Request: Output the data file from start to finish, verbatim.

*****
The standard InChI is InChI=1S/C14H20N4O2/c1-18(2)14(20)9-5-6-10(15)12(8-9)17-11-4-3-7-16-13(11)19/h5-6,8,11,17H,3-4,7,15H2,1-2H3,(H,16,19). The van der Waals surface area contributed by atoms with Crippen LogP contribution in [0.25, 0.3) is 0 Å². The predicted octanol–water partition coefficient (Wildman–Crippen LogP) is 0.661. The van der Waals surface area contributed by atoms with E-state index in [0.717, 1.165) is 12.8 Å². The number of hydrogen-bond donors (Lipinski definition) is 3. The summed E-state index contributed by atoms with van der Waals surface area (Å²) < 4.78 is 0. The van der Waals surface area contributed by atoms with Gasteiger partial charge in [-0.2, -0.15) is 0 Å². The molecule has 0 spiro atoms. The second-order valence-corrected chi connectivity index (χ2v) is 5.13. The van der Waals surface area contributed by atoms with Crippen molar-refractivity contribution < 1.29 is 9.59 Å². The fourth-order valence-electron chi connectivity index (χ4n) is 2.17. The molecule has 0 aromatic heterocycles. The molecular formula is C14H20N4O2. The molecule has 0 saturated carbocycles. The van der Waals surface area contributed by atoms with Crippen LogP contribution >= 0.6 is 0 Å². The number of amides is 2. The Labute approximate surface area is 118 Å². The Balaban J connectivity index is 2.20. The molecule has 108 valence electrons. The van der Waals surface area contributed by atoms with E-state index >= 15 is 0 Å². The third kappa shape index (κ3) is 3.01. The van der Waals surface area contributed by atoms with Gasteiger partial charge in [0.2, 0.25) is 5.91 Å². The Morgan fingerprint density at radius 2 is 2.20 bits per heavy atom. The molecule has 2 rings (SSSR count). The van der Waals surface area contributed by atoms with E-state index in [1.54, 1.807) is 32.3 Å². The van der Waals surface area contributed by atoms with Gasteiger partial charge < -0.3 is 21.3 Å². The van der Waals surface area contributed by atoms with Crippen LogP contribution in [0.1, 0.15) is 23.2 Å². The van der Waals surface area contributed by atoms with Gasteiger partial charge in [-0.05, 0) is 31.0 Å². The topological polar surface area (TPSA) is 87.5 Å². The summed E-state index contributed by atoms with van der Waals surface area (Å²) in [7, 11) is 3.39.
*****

The standard InChI is InChI=1S/C14H20N4O2/c1-18(2)14(20)9-5-6-10(15)12(8-9)17-11-4-3-7-16-13(11)19/h5-6,8,11,17H,3-4,7,15H2,1-2H3,(H,16,19). The van der Waals surface area contributed by atoms with Crippen LogP contribution in [0.25, 0.3) is 0 Å². The predicted octanol–water partition coefficient (Wildman–Crippen LogP) is 0.661. The van der Waals surface area contributed by atoms with E-state index in [0.717, 1.165) is 12.8 Å². The number of hydrogen-bond donors (Lipinski definition) is 3. The summed E-state index contributed by atoms with van der Waals surface area (Å²) < 4.78 is 0. The van der Waals surface area contributed by atoms with Gasteiger partial charge in [-0.2, -0.15) is 0 Å². The molecule has 0 spiro atoms. The second-order valence-corrected chi connectivity index (χ2v) is 5.13. The van der Waals surface area contributed by atoms with Crippen molar-refractivity contribution < 1.29 is 9.59 Å². The fourth-order valence-electron chi connectivity index (χ4n) is 2.17. The molecule has 0 aromatic heterocycles. The molecular formula is C14H20N4O2. The molecule has 0 saturated carbocycles. The van der Waals surface area contributed by atoms with Crippen LogP contribution >= 0.6 is 0 Å². The number of amides is 2. The Labute approximate surface area is 118 Å². The Balaban J connectivity index is 2.20. The molecule has 108 valence electrons. The van der Waals surface area contributed by atoms with E-state index >= 15 is 0 Å². The third kappa shape index (κ3) is 3.01. The van der Waals surface area contributed by atoms with Gasteiger partial charge in [0.2, 0.25) is 5.91 Å². The Morgan fingerprint density at radius 2 is 2.20 bits per heavy atom. The molecule has 2 rings (SSSR count). The van der Waals surface area contributed by atoms with E-state index in [1.54, 1.807) is 32.3 Å². The van der Waals surface area contributed by atoms with Gasteiger partial charge < -0.3 is 21.3 Å². The van der Waals surface area contributed by atoms with Crippen LogP contribution in [0.1, 0.15) is 23.2 Å². The van der Waals surface area contributed by atoms with Gasteiger partial charge in [-0.05, 0) is 31.0 Å². The topological polar surface area (TPSA) is 87.5 Å². The summed E-state index contributed by atoms with van der Waals surface area (Å²) in [7, 11) is 3.39.